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Many women suffer from benign uterine tumors known as fibroids or myomas. In fact, around one in five women of child-bearing age may have uterine fibroids, according to PubMed Health. While many women do not experience effects from fibroids, some may develop certain symptoms that warrant treatment. Magnesium supplementation may provide some relief from your symptoms. Consult your doctor before using any dietary supplement.
Symptoms of Fibroids
Fibroids often cause no noticeable symptoms. In fact, according to PubMed Health, some fibroids are so small that they are undetectable without a microscope. However, some fibroids can grow quite large, causing unwanted, unpleasant or downright painful and unbearable symptoms, especially during menstruation. Symptoms that are commonly associated with fibroids include very heavy bleeding during menstruation, spotting or bleeding in between your periods, painful cramps in your pelvic area during your period, painful sensations during sexual intercourse and frequent urination.
- Fibroids often cause no noticeable symptoms.
- However, some fibroids can grow quite large, causing unwanted, unpleasant or downright painful and unbearable symptoms, especially during menstruation.
Benefits of Magnesium
Signs of Fibroid Degeneration
Magnesium is an essential mineral for a number of biological processes including regulation of calcium and vitamin D levels, enzyme activation, cardiovascular functioning and energy production. Many women who suffer from fibroids are often deficient in magnesium. Joel Klein MD, of the Klein Center for Holistic Medicine, states that inadequate intake of magnesium may contribute to symptoms associated with fibroids. Adding minerals like calcium and magnesium to your diet may help decrease symptoms like pain and irritability, notes Linda Page, ND in her book, "Renewing Female Balance." However, there are no clinical studies evaluating the effects of magnesium supplementation on fibroids.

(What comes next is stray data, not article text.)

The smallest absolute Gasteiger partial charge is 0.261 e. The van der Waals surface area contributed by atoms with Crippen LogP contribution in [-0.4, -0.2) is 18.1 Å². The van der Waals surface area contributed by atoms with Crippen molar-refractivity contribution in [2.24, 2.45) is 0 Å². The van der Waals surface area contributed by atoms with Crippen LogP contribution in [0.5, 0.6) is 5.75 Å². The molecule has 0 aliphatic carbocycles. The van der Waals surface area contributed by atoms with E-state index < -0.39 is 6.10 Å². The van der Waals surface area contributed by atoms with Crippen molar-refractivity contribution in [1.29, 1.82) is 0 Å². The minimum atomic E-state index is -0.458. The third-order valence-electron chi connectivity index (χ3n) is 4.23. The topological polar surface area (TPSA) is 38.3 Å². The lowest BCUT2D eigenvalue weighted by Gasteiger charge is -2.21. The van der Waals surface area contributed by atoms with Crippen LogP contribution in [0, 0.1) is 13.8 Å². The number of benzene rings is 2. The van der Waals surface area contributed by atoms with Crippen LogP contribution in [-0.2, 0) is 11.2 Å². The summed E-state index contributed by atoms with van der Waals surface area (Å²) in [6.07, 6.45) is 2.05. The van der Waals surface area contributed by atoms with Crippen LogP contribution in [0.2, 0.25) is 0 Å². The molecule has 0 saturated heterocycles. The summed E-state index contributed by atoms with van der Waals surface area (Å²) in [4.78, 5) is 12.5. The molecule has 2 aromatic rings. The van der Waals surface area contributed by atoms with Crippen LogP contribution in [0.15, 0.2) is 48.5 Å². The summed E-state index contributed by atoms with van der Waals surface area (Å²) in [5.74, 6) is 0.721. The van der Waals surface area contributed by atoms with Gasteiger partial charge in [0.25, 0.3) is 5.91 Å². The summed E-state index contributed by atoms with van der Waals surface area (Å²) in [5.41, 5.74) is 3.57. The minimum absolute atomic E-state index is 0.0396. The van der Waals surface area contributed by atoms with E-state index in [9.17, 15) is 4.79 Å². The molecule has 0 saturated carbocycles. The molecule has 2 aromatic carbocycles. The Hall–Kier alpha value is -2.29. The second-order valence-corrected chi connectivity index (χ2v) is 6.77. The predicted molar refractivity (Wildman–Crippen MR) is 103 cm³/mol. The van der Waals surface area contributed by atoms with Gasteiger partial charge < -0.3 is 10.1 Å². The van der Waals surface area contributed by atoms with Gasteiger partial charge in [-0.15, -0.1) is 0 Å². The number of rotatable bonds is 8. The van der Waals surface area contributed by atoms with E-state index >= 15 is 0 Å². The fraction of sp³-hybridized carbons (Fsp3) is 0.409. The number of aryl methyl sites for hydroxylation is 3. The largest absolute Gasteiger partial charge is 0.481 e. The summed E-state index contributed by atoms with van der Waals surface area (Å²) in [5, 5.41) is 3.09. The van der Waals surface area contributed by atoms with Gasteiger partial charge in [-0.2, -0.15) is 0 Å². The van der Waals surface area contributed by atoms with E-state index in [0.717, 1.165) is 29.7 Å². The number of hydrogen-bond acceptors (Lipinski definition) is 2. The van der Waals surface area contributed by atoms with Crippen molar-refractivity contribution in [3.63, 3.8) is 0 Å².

- Magnesium is an essential mineral for a number of biological processes including regulation of calcium and vitamin D levels, enzyme activation, cardiovascular functioning and energy production.
- However, there are no clinical studies evaluating the effects of magnesium supplementation on fibroids.
Sources of Magnesium
Most women do not obtain enough magnesium from dietary sources. The average adult female requires between 280 and 300 milligrams of magnesium daily. If you suffer from fibroids, you may need more than the recommended daily amount, although you should discuss the proper dosage with your doctor. Magnesium is found in foods like leafy greens, nuts, tofu, legumes, shredded wheat, wheat bran, baked potatoes with the skin on, and whole grains. You can also take magnesium as a dietary supplement. While there are many forms of magnesium, the University of Maryland Medical Center recommends magnesium citrate, magnesium gluconate and magnesium lactate, as these forms are more easily absorbed than others 2.
- Most women do not obtain enough magnesium from dietary sources.
- While there are many forms of magnesium, the University of Maryland Medical Center recommends magnesium citrate, magnesium gluconate and magnesium lactate, as these forms are more easily absorbed than others 2.
Flaxseed for Fibroids
Although increasing your intake of dietary magnesium or using magnesium supplements may help symptoms associated with uterine fibroids, you should not attempt to self-treat your condition. Medical treatments, like medication or surgery, are sometimes warranted to alleviate symptoms of fibroids. If you think you may be suffering from certain symptoms due to uterine fibroids, consult your doctor. Additionally, inform your doctor if you decide to take a magnesium supplement.
- Although increasing your intake of dietary magnesium or using magnesium supplements may help symptoms associated with uterine fibroids, you should not attempt to self-treat your condition.
- If you think you may be suffering from certain symptoms due to uterine fibroids, consult your doctor.
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- "Renewing Female Balance: PMS, Breast & Uterine Fibroids, Ovarian Cysts, Endometriosis & More"; Linda Page, ND, Ph.D; 1997
- University of Maryland Medical Center: Magnesium
- Merck Manual Consumer Version. Fibroids. Updated June 2019.
- Dalton-Brewer N. The Role of Complementary and Alternative Medicine for the Management of Fibroids and Associated Symptomatology. Curr Obstet Gynecol Rep. 2016;5:110-118. doi:10.1007/s13669-016-0156-0.
- Yang Y, He Y, Zeng Q, Li S. Association of body size and body fat distribution with uterine fibroids among Chinese women. J Womens Health (Larchmt). 2014;23(7):619-26. doi:10.1089/jwh.2013.4690.
- Roshdy E, Rajaratnam V, Maitra S, Sabry M, Allah AS, Al-hendy A. Treatment of symptomatic uterine fibroids with green tea extract: a pilot randomized controlled clinical study. Int J Womens Health. 2013;5:477-86. doi:10.2147/IJWH.S41021.
- Liu T, Yu J, Kuang W, et al. Acupuncture for uterine fibroids: Protocol for a systematic review of randomized controlled trials. Medicine (Baltimore). 2019;98(8):e14631. doi:10.1097/MD.0000000000014631.
Ashley Miller is a licensed social worker, psychotherapist, certified Reiki practitioner, yoga enthusiast and aromatherapist. She has also worked as an employee assistance program counselor and a substance-abuse professional. Miller holds a Master of Social Work and has extensive training in mental health diagnosis, as well as child and adolescent psychotherapy. She also has a bachelor's degree in music.